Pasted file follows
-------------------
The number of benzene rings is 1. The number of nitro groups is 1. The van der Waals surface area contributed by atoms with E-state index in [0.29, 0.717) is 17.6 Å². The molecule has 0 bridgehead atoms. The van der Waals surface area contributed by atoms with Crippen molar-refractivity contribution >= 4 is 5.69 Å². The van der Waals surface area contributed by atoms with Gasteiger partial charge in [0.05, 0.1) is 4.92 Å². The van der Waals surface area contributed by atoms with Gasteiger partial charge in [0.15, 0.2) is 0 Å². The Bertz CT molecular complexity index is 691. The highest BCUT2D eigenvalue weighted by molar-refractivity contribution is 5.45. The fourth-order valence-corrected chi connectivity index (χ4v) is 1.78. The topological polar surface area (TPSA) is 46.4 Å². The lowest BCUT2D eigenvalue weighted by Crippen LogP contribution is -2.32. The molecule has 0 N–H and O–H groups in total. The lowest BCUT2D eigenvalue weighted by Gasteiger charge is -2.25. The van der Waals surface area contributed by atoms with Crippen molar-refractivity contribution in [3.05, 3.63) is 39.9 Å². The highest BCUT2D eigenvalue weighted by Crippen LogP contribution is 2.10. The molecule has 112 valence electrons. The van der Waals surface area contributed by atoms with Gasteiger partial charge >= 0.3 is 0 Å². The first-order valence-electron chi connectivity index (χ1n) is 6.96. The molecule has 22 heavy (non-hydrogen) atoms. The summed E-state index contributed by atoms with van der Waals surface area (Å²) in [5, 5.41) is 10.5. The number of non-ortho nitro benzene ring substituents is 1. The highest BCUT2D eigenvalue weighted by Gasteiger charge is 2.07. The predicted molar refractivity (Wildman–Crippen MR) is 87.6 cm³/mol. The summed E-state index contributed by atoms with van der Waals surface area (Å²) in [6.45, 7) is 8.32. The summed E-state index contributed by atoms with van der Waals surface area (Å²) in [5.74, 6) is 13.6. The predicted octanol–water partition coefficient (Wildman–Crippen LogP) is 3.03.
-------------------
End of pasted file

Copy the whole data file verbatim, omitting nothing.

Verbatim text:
The number of benzene rings is 1. The number of nitro groups is 1. The van der Waals surface area contributed by atoms with E-state index in [0.29, 0.717) is 17.6 Å². The molecule has 0 bridgehead atoms. The van der Waals surface area contributed by atoms with Crippen molar-refractivity contribution >= 4 is 5.69 Å². The van der Waals surface area contributed by atoms with Gasteiger partial charge in [0.05, 0.1) is 4.92 Å². The van der Waals surface area contributed by atoms with Gasteiger partial charge in [0.15, 0.2) is 0 Å². The Bertz CT molecular complexity index is 691. The highest BCUT2D eigenvalue weighted by molar-refractivity contribution is 5.45. The fourth-order valence-corrected chi connectivity index (χ4v) is 1.78. The topological polar surface area (TPSA) is 46.4 Å². The lowest BCUT2D eigenvalue weighted by Crippen LogP contribution is -2.32. The molecule has 0 N–H and O–H groups in total. The lowest BCUT2D eigenvalue weighted by Gasteiger charge is -2.25. The van der Waals surface area contributed by atoms with Crippen molar-refractivity contribution in [3.05, 3.63) is 39.9 Å². The highest BCUT2D eigenvalue weighted by Crippen LogP contribution is 2.10. The molecule has 112 valence electrons. The van der Waals surface area contributed by atoms with Gasteiger partial charge >= 0.3 is 0 Å². The first-order valence-electron chi connectivity index (χ1n) is 6.96. The molecule has 22 heavy (non-hydrogen) atoms. The summed E-state index contributed by atoms with van der Waals surface area (Å²) in [5, 5.41) is 10.5. The number of non-ortho nitro benzene ring substituents is 1. The highest BCUT2D eigenvalue weighted by Gasteiger charge is 2.07. The predicted molar refractivity (Wildman–Crippen MR) is 87.6 cm³/mol. The summed E-state index contributed by atoms with van der Waals surface area (Å²) in [6.45, 7) is 8.32. The summed E-state index contributed by atoms with van der Waals surface area (Å²) in [5.74, 6) is 13.6. The predicted octanol–water partition coefficient (Wildman–Crippen LogP) is 3.03.